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Cruising connection

2024 March 1

Sailing the San Juan Islands brings both joy and challenges to an extended family that finds kindred spirits along the way

I think we’ve lost steering,” my brother Alex said in a calm, matter-of-fact voice, his tone out of place in light of our situation.

Kyoko and four-legged family members buzz back to the boat after a break ashore.
Tor Johnson photo 
Alex was at the helm of our Jeanneau Sun Odyssey 509 under full sail at 9 knots, bombing down East Sound, a narrow channel just now funneling a northerly wind right down the middle of
Orcas Island, in Washington’s San Juan Islands. What was a spirited broad reach from historic Rosario Resort in 25 knots of wind, had suddenly turned into a crashing downwind jibe.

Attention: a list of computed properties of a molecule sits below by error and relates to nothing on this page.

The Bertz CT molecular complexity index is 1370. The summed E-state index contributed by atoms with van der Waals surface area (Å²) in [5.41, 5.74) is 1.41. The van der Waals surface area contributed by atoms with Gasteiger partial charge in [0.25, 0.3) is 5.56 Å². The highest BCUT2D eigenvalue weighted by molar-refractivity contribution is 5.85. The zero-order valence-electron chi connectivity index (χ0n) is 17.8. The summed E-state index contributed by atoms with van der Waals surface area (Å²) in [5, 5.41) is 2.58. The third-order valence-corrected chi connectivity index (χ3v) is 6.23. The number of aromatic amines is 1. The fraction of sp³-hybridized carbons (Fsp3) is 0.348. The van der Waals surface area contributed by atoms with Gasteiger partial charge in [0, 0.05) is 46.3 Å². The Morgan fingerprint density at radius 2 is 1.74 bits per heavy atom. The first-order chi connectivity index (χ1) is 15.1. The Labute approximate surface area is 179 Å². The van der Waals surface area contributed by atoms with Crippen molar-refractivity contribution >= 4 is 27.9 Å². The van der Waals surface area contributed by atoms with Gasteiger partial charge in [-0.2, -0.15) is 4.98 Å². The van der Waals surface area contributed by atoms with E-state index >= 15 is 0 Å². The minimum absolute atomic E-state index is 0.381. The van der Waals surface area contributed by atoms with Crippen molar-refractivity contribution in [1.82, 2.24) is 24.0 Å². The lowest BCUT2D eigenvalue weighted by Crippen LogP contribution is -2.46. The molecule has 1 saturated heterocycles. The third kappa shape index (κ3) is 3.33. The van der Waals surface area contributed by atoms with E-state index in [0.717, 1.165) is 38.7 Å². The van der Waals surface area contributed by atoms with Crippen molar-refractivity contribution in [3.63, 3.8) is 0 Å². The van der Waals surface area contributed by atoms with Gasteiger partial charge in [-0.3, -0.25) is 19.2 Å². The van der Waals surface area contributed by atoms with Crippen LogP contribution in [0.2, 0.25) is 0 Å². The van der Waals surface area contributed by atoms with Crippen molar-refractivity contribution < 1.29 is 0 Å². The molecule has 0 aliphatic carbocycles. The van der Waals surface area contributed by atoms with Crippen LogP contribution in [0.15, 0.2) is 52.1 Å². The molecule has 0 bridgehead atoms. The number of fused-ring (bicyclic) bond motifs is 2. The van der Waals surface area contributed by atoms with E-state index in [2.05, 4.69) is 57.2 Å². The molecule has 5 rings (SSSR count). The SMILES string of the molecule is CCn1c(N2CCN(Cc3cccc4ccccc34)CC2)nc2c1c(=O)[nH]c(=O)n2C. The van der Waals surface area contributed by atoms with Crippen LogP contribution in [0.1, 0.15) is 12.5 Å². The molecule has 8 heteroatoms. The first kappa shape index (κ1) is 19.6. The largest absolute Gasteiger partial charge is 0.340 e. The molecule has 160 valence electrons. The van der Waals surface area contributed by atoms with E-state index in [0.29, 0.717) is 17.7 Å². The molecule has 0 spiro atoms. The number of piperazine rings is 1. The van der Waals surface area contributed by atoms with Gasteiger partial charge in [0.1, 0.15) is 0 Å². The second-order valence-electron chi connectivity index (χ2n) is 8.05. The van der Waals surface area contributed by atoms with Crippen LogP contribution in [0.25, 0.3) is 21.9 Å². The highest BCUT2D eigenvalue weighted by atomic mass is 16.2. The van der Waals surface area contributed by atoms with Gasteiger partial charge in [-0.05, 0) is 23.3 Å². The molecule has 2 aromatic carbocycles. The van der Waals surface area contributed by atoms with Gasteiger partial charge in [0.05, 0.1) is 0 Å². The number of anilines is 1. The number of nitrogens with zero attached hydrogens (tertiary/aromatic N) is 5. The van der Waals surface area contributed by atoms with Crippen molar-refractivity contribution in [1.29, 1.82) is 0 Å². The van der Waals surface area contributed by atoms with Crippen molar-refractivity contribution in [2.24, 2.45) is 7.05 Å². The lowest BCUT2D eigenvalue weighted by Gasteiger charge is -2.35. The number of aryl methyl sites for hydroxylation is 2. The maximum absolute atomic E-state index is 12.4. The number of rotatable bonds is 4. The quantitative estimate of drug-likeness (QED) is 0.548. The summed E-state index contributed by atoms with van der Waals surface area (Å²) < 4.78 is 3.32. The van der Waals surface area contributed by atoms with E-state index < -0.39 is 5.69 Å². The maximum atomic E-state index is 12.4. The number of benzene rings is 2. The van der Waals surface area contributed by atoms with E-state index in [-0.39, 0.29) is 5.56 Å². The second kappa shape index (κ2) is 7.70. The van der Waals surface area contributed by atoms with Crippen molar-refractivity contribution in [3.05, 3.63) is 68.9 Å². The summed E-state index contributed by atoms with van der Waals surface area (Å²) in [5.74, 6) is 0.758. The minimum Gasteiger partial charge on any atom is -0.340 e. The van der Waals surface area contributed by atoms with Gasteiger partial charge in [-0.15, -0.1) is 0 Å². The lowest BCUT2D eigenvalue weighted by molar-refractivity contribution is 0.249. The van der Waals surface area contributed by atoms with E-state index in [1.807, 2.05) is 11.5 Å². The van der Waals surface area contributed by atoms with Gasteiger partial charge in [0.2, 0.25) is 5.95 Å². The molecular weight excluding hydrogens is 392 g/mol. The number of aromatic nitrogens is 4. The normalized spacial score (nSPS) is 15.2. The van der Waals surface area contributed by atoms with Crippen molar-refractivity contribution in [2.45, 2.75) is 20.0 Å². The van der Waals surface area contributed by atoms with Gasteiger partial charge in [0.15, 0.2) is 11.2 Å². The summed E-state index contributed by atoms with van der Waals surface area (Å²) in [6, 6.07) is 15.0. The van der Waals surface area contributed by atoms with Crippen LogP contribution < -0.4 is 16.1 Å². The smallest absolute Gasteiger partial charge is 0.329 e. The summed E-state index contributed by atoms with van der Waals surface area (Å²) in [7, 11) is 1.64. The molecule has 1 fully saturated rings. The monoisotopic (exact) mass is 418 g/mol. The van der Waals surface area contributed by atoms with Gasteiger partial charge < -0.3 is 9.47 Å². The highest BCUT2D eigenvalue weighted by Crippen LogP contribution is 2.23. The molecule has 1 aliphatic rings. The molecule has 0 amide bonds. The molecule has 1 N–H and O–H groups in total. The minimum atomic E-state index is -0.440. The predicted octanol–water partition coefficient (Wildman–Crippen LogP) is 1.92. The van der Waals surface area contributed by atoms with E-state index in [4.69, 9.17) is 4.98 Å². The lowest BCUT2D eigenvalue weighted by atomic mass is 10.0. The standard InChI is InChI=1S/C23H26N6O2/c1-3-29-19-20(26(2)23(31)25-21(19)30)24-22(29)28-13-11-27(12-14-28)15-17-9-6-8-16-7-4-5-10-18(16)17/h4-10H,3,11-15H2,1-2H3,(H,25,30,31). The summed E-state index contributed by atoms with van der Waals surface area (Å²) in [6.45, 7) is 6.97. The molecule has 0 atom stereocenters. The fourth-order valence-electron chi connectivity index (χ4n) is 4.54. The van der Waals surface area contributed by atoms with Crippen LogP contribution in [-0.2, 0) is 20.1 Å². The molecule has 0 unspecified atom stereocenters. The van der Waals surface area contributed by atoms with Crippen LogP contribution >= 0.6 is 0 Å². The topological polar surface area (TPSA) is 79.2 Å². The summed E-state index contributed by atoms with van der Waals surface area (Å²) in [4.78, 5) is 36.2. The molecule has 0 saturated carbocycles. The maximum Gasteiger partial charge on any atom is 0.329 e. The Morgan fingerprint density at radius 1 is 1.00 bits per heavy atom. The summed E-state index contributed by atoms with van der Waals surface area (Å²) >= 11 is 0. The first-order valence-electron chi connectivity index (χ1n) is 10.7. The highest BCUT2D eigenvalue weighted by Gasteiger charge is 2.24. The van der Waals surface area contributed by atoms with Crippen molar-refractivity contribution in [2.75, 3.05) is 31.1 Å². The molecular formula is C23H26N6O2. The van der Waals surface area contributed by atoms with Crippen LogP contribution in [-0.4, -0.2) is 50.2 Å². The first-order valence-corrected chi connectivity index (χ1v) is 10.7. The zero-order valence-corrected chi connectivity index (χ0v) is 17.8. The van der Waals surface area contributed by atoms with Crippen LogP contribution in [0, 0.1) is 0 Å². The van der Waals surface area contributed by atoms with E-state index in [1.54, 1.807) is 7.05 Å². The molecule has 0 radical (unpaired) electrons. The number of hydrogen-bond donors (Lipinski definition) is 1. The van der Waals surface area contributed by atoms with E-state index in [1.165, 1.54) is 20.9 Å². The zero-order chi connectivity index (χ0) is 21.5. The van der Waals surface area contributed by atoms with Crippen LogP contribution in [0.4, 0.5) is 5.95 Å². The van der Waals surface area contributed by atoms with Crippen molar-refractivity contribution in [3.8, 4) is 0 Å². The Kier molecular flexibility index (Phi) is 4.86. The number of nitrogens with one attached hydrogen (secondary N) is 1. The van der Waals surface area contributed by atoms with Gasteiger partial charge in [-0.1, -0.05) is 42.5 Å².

We grew up sailing the world with our family, and I’ve always looked up to my older brother Alex. As a kid I followed him around, learning about photography, surfing, sailing, diving. Whatever Alex did, he did well. I tagged along. Together we experienced places and things only a cruising family could. Alex and I even ended up crewing on a commercial boat north of Guam during typhoon season. Predictably, there was a typhoon. The boat was lost, but the crew was safe ashore. Alex proved himself a true waterman, unflappable in a crisis, and nearly saved the vessel by securing it to some old mooring blocks using surplus cables, all while free diving. Of course the whole thing was dangerous. But we were young, so we didn’t notice.

We were now sailing with two of Alex’s three grown kids: Logan, 25, a navy veteran who has sailed with me on an ocean crossing from Fiji to New Zealand, and Brock, 18, now on his first sailing adventure. 

The crew enjoys a rousing sail past Rosario Resort on Orcas Island, Washington, shortly before their steering failed.
Tor Johnson photo


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